Did you know that we are already using big data (extremely large data sets that may be analyzed computationally to reveal patterns, trends, and associations, especially relating to human behavior and interactions) to help with Parkinson’s disease (Michael J. Fox Foundation for Parkinson’s Research) and to help the first responders to arrive on the scene earlier than previously experienced (Jersey City’s Medical EMS)? It’s true. (reference here)
I’ve also talked about big data in previous posts:
Data & Big Brother in Healthcare
How Well Will Wearables and mHealth apps Work with the Individual
So what is happening with our data? It is being evaluated to determine the care level of the patient. Or, in other words, we are analyzing the data from both clinical and claims systems to identify patient health status, compliance with physician orders and gaps in care that may be needed proactively for the patient.
This collection of data is being used by insurers and clinicians for the purpose of making the care of the patient more effective, efficient and comprehensive. It is also being used by the more commercial side of the healthcare business, such as pharmaceutical companies evaluating the use of their drugs with claims data on prescriptions filled, but with this use the patient information is not part of the package that the commercial side provides.
What does this mean for the general public? Well, a couple of things. For the individual it helps them to manage their health and diseases and to proactively ensure that they are progressing in a positive direction for a healthy life. For the public it means that we now have the ability to see what the community might need to make it healthier and to identify the potential for commonalities of disease in the community.
We are moving toward an industry that can have the tools to make us healthier as individuals and a community. This quote from David Richards (in the first article link above) sums it up:
…future breakthroughs may have less to do with chance discovery than the systematic analyses of existing data. And while these are the early days of data-driven hospitals, the writing is on the wall for healthcare as we know it.
Reading an article from newly named Kaiser Permanente CEO Bernard Tyson-article was written before he attained the position 4 days ago – where Mr. Tyson talks about how connected the patients at KP are with their health records. Having worked as a consultant at KP before (and remember that little page about disclaimers up there to the right….) I think that Mr. Tyson is on the right path.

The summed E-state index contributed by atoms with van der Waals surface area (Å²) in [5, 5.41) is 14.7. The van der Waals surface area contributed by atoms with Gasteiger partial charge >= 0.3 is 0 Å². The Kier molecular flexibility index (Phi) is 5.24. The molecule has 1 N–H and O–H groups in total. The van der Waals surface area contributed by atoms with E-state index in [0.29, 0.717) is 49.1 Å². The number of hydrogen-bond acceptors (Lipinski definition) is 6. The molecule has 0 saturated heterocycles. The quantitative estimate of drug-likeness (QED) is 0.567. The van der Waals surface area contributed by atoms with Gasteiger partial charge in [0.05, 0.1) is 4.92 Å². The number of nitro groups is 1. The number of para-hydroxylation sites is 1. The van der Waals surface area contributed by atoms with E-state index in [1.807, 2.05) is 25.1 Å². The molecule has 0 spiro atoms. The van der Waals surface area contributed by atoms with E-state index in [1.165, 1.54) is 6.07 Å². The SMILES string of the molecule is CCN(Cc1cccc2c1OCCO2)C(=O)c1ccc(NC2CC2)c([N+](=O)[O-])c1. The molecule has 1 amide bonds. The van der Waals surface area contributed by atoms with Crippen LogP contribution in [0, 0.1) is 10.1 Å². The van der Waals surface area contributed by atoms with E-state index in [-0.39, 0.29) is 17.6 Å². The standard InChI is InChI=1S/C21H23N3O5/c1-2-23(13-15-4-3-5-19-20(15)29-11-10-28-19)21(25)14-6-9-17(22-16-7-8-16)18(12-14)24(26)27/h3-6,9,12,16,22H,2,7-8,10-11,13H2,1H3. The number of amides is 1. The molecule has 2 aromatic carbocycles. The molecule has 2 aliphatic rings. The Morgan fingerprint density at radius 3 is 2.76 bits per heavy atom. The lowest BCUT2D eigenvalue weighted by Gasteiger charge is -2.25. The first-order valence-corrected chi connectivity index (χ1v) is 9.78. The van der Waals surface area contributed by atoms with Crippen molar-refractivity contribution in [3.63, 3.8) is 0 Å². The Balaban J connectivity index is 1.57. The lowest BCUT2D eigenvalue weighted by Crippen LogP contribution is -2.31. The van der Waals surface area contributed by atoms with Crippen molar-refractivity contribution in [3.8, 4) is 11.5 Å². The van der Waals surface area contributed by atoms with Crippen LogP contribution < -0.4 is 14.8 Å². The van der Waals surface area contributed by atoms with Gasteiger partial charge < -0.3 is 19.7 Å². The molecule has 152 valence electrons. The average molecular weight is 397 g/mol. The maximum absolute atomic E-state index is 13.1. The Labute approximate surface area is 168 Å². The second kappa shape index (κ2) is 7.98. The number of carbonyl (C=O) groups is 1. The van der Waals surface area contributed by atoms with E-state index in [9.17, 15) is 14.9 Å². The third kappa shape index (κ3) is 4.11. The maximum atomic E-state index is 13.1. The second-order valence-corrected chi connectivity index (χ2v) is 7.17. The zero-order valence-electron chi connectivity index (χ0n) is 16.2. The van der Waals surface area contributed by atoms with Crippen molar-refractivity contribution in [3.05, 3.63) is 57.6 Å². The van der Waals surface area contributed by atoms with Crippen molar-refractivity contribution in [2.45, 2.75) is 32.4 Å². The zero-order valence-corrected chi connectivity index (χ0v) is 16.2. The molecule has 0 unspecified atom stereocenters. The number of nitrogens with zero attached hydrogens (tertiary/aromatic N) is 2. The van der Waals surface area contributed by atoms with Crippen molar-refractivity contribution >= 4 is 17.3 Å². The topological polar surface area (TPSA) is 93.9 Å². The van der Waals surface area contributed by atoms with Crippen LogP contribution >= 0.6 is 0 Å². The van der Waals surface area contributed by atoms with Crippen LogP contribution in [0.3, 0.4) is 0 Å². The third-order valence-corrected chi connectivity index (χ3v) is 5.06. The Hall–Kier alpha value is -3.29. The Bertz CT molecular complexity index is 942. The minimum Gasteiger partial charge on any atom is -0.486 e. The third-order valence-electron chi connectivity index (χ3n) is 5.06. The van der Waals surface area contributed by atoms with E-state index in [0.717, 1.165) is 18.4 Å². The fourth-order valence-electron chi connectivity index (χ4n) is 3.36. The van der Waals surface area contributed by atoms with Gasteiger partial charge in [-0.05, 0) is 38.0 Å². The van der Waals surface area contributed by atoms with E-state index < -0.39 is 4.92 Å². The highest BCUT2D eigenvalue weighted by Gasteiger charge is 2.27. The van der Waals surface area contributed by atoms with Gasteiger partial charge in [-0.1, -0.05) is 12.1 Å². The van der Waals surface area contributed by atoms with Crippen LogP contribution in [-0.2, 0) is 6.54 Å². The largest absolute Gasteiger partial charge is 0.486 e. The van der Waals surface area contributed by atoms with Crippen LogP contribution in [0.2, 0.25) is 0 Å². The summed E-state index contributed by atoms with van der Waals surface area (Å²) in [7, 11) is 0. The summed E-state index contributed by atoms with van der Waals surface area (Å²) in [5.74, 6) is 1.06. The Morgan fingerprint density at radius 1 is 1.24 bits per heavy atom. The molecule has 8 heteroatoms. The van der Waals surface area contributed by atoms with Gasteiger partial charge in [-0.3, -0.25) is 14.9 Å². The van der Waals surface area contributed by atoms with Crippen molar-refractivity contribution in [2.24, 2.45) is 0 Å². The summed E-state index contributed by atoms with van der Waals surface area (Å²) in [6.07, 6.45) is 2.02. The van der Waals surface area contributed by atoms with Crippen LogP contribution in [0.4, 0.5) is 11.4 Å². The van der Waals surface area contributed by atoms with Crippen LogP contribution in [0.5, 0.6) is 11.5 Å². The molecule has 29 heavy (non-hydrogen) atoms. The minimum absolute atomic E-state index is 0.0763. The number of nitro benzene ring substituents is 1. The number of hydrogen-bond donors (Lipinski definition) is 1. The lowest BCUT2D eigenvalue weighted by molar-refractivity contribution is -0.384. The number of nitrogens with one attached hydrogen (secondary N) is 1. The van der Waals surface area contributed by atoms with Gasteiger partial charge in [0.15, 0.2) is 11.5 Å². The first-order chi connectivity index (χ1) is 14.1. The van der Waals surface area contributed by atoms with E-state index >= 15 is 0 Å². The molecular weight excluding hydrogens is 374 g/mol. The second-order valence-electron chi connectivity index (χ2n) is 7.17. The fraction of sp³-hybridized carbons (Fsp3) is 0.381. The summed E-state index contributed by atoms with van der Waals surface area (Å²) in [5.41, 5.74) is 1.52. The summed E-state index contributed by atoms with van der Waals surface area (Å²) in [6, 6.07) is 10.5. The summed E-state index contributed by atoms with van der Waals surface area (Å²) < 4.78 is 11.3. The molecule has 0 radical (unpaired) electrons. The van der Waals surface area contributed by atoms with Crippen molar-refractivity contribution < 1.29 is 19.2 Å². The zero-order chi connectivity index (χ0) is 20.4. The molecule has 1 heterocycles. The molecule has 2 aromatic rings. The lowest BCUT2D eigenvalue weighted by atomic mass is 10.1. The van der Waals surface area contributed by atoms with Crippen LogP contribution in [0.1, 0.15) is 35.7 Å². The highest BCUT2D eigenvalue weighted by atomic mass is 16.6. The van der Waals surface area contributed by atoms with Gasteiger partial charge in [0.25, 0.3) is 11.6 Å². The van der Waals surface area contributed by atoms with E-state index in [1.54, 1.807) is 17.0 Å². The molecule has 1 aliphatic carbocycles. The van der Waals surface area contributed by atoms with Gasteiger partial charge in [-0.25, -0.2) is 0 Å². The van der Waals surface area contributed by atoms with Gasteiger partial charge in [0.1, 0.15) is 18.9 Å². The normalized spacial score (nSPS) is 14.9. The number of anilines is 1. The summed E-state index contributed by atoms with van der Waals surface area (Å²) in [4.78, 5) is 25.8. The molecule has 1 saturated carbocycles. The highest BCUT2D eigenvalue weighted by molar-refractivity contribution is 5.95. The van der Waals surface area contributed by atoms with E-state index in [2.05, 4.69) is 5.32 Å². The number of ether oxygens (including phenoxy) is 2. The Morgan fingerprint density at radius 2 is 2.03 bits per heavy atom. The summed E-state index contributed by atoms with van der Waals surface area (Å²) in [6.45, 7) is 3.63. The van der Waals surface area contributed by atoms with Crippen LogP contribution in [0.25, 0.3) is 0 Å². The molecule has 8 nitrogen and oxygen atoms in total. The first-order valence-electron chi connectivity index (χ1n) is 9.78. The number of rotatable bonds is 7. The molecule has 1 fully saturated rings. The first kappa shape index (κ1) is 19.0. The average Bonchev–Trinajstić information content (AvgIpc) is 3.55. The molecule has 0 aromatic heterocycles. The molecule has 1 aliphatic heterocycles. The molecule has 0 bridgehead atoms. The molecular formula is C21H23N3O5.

Technology is changing this paradigm and creating what we at Kaiser Permanente call connected care. This means that all the patient’s providers have access to the same health care records and information is available around the clock. Patients can access their full medical records electronically anytime, viewing all medications, lab results, office visits, and more. They even have direct access to their physicians through e-mail. Patients can connect to health information 24/7 and manage their health care when it’s convenient to them instead of having to wait for an appointment. And it is safer and more secure.
The unfortunate part is that I am not a KP member. I do not live in a KP serviced area. I do not have the connection that Mr. Tyson talks about. And somehow that is wrong – for me. Why don’t I have that same information? I don’t have health insurance right now. So does that mean I don’t get access to my records? Is it dependent on me having insurance or having a doctor that I use – and then must I use them regularly? Where are the rules for when and what records I get to see? And how long do I have to see them? Can I look back 5 years?
I applaud KP for the work they have put into making this happen. I personally know of the blood, sweat and tears that went into where they have gotten so far. So what is holding the rest of us back? Were we waiting on an election? Shame on us? While we were waiting on that election there were insurance companies buying up hospitals and health systems. Now they have my information even if I don’t.
More to come….just thought I’d ruffle the feathers a little…shake it up some… maybe get your attention…..